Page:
At high fluence 40-50mJoules and 50 msec NdYAG laser can reach depths of 4-6mm where there are deep telangiectatic blood vessels. There is also dermal rejuvenation and reduction of wrinkles by dermal collagen remodelling which is induced by non-selective bulk heating of the dermis.
Both devices are available at our dermatology practice.
Pregnancy and rosacea
For mild-to-moderate rosacea azelaic acid has been shown to be safe during pregnancy. In more severe cases of rosacea erythromycin orally can be used safely. Erythromycin is generally considered safe during any stage of pregnancy when administered for a few weeks.
Oral treatment during first trimester is best avoided. Oral treatment should be limited to 4 to 6 weeks of therapy.
LED light is considered safe during pregnancy.
Kleresca gel and LED light activation is also considered safe for the management of rosacea in pregnancy.
Basic skin care regimen for patients with rosacea
1. Use a gentle cleanser pH 5.5.
2. Avoid products that contain fragrance, colours and essential oils as they can increase the likelihood of skin irritation.
3. Wear sunscreen SPF 50. Sun exposure is known to trigger or exacerbate rosacea. A facial moisturiser containing sunscreen SPF 50 would be adequate.
What are the causes of rosacea?
There is a higher incidence in people of Northern-European descent particularly the Celtic population. One third of patients with rosacea have a family history of this condition.
- Environmental factors
Increased environmental temperature and dietary factors can exacerbate rosacea. Hot spicy food, hot beverages, UV exposure, exercise and emotional stress can trigger the condition.
Alcohol can act as a trigger for rosacea by affecting the gut microbiome, activate inflammasomes TLR-2 and TRPV1, and therefore propagate the inflammatory cascade.
- Biological factors
This include demodex mites, cutaneous or GI bacteria, an impaired gut microbiota such as small intestinal bowel overgrowth syndrome and stomach infection due to Helicobacter pylori.
Demodex folliculorum is a commensal mite that lives in or near the pilosebaceous units in human skin. This mite is found in higher density in skin affected by rosacea than in controlled skin.
Staphylococcus epidermidis has been shown to be increased in skin affected with rosacea. Whether this organism plays a role in the cause of rosacea is yet to be determined.
- Gastrointestinal microorganisms
The intestinal microbial population may have an effect on human skin. The mechanism remains incompletely understood. There is evidence in the medical literature that certain foods such as fermented foods, kefir and kimchi, as well as probiotics that promote microbiome diversity have accelerated clearance of both helical factor pylori and improved rosacea. It is unclear whether there is a pathogenic link between Helicobacter pylori infection and rosacea.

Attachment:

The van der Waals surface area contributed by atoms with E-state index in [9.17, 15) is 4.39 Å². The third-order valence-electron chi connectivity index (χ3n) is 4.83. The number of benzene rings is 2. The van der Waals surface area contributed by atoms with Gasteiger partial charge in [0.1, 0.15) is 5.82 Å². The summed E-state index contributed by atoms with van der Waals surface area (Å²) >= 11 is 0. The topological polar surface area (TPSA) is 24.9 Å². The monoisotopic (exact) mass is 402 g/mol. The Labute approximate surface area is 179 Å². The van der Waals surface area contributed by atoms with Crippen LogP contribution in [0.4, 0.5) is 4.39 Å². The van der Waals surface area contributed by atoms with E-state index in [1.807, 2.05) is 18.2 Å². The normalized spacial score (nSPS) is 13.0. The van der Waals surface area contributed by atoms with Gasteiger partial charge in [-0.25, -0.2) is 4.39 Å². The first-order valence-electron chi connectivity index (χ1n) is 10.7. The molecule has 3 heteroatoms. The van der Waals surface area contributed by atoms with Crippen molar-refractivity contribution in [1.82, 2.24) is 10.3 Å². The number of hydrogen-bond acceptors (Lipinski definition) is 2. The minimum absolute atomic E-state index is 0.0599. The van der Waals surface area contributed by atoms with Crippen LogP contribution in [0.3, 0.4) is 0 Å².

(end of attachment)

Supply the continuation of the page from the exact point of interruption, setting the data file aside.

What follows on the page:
- Immune responses
Skin barrier dysfunction.
There is increased transepidermal water loss and a rise in facial pH in the skin affected by rosacea.
There is an up regulation of various inflammatory mediators such as the release a pro-inflammatory cytokines in the skin of patients with rosacea. This leads to angiogenesis involving blood vessel formation.
Doxycycline 50 to 100 mg daily is effective as an initial treatment of rosacea. Atypical course would be over a period of 6 to 12 weeks alone or in combination with topical therapies. Potential adverse side effects include dose-related photosensitivity and oesophagitis. To minimise photosensitivity a broad-spectrum sunscreen SPF 50 and a broad brim hat are recommended.
Minomycin 50 to 100 mg has also been shown to be effective. A prescribed course of 4 to 12 weeks have been recommended.
Tetracyclines in doses of 250 to 500 mg daily have also been used for a period of 4 to 12 weeks. Tetracyclines classified as category D in pregnancy.
Alternatives to Tetracyclines include macrolides such as erythromycin and less commonly azithromycin, clarithromycin and clindamycin have also been prescribed in rosacea.
Erythromycin is commonly prescribed for pregnant women beyond the first trimester and can be used in breastfeeding. It is a category A drug in pregnancy.
Isotretinoin in low doses of 5 mg daily have been shown to be helpful in the reduction of papules and pustules. A minimum duration of 3 to 4 months is often required.
Rosacea is a chronic condition with exacerbating factors. The aim of treatment is to effectively manage this condition and minimise the progression of symptoms. This condition can wax and wane. The aim is for the patient to take control their condition by educating the patient by providing good quality information on this condition as well as a clear management plan
Medications can take time to become effective and improvement can be slow. Misconceptions such as rosacea is due to poor hygiene or excessive drinking need to be put at rest.
Educating friends, family and colleagues about their condition can help to minimise distress.